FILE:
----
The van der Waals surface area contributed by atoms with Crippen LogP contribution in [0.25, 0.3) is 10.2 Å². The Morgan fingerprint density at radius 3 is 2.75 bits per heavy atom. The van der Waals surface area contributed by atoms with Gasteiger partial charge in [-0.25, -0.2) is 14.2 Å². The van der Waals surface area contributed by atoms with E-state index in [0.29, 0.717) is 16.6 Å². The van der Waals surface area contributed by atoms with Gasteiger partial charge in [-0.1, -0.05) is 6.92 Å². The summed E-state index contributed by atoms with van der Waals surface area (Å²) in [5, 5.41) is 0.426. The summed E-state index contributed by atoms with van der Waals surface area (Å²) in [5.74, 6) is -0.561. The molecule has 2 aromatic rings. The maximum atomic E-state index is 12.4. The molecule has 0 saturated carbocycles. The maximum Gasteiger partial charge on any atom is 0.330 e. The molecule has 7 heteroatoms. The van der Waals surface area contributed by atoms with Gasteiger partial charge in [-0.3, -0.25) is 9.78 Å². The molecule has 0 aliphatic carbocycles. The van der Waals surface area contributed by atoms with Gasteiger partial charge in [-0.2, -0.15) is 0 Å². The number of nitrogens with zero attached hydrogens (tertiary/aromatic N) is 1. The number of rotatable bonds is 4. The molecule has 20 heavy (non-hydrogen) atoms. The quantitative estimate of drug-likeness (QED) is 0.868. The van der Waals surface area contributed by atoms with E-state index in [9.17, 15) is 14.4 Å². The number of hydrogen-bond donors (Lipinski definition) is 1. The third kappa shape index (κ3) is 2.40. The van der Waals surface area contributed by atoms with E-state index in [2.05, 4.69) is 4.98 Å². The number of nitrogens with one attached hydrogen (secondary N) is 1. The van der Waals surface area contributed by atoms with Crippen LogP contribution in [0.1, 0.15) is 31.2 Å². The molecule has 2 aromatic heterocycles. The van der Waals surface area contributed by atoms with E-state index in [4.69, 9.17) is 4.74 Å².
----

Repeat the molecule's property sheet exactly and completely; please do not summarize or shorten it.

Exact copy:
The van der Waals surface area contributed by atoms with Crippen LogP contribution in [0.25, 0.3) is 10.2 Å². The Morgan fingerprint density at radius 3 is 2.75 bits per heavy atom. The van der Waals surface area contributed by atoms with Gasteiger partial charge in [-0.25, -0.2) is 14.2 Å². The van der Waals surface area contributed by atoms with E-state index in [0.29, 0.717) is 16.6 Å². The van der Waals surface area contributed by atoms with Gasteiger partial charge in [-0.1, -0.05) is 6.92 Å². The summed E-state index contributed by atoms with van der Waals surface area (Å²) in [5, 5.41) is 0.426. The summed E-state index contributed by atoms with van der Waals surface area (Å²) in [5.74, 6) is -0.561. The molecule has 2 aromatic rings. The maximum atomic E-state index is 12.4. The molecule has 0 saturated carbocycles. The maximum Gasteiger partial charge on any atom is 0.330 e. The molecule has 7 heteroatoms. The van der Waals surface area contributed by atoms with Gasteiger partial charge in [-0.3, -0.25) is 9.78 Å². The molecule has 0 aliphatic carbocycles. The van der Waals surface area contributed by atoms with Gasteiger partial charge in [-0.2, -0.15) is 0 Å². The number of nitrogens with zero attached hydrogens (tertiary/aromatic N) is 1. The number of rotatable bonds is 4. The molecule has 20 heavy (non-hydrogen) atoms. The quantitative estimate of drug-likeness (QED) is 0.868. The van der Waals surface area contributed by atoms with E-state index in [9.17, 15) is 14.4 Å². The number of hydrogen-bond donors (Lipinski definition) is 1. The third kappa shape index (κ3) is 2.40. The van der Waals surface area contributed by atoms with E-state index in [2.05, 4.69) is 4.98 Å². The number of nitrogens with one attached hydrogen (secondary N) is 1. The van der Waals surface area contributed by atoms with Crippen LogP contribution in [0.1, 0.15) is 31.2 Å². The molecule has 2 aromatic heterocycles. The van der Waals surface area contributed by atoms with E-state index in [4.69, 9.17) is 4.74 Å².